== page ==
Shannon Carter CCCC 2012 Draft: Please don‟t quote or cite!

Part V: Toward an Ethical Democracy In January 2012, the White House issued A Crucible Moment: Learning and Democracy’s Future, once again identifying literacy as the raw material needed for the production of democracy. The last time our country turned its attention to higher education as a site for citizenship training was more than 60 years ago, when Arspiger was first designing this controversial program and locals were actively resisting it. In 2012, the White House turned again to higher education to prepare its citizens: “Today‟s education for democracy,” the 2012 report insists, “needs to be informed by deep engagement with the values of liberty, equality, individual worth, open-mindedness, and the willingness to collaborate with people of differing views and backgrounds toward common solutions for the public good” (3). Education for democracy, through Arnspiger‟s framework was, of course, deeply valueoriented. Indeed, he called the social process formula a “value-oriented framework,” which he saw as primarily concerned with the “wide sharing of values.” Many of the values Arspiger lists in the 1950s echo those appearing in the 2012 report, especially its Framework for 21st century civic learning and democratic engagement (see handout, figure ?). Value terms in Arspiger‟s framework like shred power, wealth, and enlightenment seem undeniably cold war era, individualistic, and undeniably problematic in our postmodern world. Yet others from this 1956 frame seem uniquely appropriately for this 2012 version as well. Other key parallels are highlighted in Figure ?. In closing, I‟d like to draw your attention to “ethical integrity,” a value appearing in both versions. As we consider the nation‟s current attempt to consciously link literacy with democracy, how might we help our students embody, promote, sustain, and share (widely) the

Shannon Carter CCCC 2012 Draft: Please don‟t quote or cite!

value of ethical integrity? What role might ethical integrity play in our attempts to provide America with the raw materials of literacy it needs to manufacture a sustainable democracy? It seems one particularly compelling place to begin answering this question is John Duffy‟s “Virtuous Arguments,” published just last week in Inside Higher Ed and generating rich discussion of direct relevance to the above questions. Duffy writes: “First year composition is more than a course in grammar and rhetoric. Beyond these, it is a course in ethical communication, offering students opportunities to learn and practice the moral and intellectual virtues that Aristotle identified in Nicomachena ethics as the foundation of a good life.” Indeed. The question is how. For me, Duffy‟s manifesto sheds new light on Arspiger‟s approach and its potential for “ethical integrity” in today‟s Crucible Moment. Shared values through the social process. Shared values through attention to our work as engaging ethical dimensions of communication for democratic engagement. That‟s what it is all about now. That‟s what it was all about then.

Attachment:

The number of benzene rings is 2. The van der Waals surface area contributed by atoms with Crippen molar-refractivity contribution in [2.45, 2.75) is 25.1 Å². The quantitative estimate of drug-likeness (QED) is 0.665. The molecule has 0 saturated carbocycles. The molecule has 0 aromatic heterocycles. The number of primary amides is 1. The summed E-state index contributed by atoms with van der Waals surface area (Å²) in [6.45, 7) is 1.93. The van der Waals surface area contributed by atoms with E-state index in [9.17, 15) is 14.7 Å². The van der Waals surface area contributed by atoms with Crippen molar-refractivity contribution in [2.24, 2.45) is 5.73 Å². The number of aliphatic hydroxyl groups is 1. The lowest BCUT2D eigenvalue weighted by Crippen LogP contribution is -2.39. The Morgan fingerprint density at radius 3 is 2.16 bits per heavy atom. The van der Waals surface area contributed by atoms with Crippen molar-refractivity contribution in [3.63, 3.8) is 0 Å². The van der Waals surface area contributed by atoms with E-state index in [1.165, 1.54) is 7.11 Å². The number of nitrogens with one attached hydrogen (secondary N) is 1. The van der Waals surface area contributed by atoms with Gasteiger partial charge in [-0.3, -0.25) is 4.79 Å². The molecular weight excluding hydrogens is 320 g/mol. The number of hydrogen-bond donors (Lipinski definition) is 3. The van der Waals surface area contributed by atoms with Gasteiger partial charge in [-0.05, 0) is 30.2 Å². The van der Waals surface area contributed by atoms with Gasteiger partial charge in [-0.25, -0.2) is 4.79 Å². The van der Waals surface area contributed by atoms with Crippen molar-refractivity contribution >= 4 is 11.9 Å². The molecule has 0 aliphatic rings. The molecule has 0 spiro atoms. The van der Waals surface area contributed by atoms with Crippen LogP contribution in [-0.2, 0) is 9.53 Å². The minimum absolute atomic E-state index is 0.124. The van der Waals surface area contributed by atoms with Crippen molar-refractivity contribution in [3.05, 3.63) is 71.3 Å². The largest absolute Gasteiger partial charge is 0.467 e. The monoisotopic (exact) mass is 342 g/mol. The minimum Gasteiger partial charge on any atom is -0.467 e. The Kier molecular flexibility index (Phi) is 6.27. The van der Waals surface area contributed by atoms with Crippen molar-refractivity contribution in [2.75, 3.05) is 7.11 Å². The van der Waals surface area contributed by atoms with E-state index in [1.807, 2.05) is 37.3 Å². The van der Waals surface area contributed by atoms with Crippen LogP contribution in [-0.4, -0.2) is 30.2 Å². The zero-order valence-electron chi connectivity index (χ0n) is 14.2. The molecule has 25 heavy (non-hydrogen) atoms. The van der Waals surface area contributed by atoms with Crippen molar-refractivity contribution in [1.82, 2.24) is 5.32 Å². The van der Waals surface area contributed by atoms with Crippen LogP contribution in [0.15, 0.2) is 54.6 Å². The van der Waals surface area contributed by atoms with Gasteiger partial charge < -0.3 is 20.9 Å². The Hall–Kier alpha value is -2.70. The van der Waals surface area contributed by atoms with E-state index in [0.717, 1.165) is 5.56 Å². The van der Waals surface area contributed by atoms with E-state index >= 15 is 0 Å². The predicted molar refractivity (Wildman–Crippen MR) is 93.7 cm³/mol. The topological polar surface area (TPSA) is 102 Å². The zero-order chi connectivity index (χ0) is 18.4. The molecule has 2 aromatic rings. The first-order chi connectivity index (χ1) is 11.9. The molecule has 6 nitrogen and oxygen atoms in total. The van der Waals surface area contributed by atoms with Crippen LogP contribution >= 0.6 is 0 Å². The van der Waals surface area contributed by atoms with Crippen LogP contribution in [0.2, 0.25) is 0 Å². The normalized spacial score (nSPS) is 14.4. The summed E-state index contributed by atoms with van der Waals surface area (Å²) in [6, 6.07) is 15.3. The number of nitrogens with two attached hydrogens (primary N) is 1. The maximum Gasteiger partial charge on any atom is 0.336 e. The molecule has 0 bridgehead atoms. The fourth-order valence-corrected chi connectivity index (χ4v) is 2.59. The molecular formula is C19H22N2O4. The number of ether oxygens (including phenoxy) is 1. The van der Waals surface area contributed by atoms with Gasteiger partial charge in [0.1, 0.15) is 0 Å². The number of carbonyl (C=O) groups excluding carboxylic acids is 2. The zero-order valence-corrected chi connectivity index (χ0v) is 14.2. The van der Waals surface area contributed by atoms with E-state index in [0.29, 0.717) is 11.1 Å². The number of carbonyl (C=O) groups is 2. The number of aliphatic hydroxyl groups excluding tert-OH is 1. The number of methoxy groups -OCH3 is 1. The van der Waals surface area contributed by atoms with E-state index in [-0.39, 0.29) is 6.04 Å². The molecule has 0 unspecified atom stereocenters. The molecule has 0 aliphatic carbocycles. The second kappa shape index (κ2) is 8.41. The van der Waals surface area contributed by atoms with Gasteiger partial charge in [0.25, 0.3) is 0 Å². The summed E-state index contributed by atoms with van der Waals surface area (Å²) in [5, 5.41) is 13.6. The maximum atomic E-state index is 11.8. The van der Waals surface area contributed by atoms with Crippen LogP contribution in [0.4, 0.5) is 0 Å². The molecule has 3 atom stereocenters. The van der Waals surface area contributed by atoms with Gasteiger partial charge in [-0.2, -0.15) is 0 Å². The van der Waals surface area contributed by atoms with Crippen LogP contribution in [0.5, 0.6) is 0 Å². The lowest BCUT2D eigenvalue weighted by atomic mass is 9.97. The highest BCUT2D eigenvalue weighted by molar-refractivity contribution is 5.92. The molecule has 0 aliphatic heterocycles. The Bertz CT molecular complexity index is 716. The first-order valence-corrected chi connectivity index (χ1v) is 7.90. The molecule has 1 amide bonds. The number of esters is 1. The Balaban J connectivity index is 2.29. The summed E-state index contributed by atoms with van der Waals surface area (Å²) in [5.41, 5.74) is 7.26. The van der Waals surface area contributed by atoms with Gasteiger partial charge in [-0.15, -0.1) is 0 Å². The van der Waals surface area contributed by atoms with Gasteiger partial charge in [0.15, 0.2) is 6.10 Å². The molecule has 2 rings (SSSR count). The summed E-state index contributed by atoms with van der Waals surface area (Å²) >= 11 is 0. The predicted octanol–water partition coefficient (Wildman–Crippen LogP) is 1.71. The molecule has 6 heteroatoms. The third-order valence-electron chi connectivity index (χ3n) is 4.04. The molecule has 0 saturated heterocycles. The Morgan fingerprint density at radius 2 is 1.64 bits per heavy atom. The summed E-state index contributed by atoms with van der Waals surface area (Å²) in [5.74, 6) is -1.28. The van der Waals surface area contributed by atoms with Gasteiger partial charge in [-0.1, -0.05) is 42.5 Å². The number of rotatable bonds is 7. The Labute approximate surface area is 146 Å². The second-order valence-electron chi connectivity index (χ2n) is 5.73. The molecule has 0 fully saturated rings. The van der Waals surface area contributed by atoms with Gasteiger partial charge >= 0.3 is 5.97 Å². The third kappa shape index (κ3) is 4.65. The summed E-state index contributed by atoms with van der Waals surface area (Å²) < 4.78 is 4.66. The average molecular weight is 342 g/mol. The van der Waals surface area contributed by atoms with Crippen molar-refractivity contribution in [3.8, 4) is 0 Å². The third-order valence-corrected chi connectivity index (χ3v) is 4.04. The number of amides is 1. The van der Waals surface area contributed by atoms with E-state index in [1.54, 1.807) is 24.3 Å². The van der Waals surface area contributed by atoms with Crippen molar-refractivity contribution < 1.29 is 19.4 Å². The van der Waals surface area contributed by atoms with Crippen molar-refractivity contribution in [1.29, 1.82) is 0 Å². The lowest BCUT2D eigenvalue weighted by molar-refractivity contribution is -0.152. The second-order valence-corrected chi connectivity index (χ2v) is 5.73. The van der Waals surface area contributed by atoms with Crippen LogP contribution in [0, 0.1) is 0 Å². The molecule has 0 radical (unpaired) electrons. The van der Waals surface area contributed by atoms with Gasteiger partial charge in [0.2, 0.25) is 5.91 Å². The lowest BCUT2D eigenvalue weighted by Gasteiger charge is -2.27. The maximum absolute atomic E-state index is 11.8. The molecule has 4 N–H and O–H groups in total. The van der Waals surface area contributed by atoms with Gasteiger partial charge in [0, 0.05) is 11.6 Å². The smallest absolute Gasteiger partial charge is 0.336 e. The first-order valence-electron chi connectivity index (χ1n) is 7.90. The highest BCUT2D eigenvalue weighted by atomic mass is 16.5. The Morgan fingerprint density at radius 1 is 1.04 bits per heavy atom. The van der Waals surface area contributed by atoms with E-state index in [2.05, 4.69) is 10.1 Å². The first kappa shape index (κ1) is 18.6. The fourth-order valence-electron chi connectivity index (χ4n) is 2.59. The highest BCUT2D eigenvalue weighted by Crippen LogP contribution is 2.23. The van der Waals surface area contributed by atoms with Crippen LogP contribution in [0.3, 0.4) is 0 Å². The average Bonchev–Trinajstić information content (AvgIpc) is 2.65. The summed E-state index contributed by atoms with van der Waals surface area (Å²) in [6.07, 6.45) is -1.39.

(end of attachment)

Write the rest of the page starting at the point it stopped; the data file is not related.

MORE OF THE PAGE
Categorizing the Arspiger‟s program is difficult. There is much here worth celebrating, both in terms of the progressive approaches to writing instruction and the unique conflation of literacy and democratic ideals. Yet there is also much to challenge, especially with respect to its

Shannon Carter CCCC 2012 Draft: Please don‟t quote or cite!

deeply problematic framing of democracy as individualistic, driven by personal responsibility, and the excruciating irony that Arspiger‟s program, based as it was on the “realization of democratic ideals,” did not turn its attention to the injustices persisting right in front of him. It is crucial to note that the program designed to promote democracy was established at a segregated college led by an outspoken segregationist. It must be understood that the pilot program established at this segregated college began the very year Brown v. Board of Education outlawed the separate but equal doctrine that would continue to guide campus policy for more than a decade. The advertising slogan “The South‟s Most Democratic College,” so important to the college‟s identity during the years it was establishing the general education program, disappeared as a slogan moments after Gee was forced to desegregate ET, one of the two last remaining colleges in Texas to uphold racial barriers. The list goes on.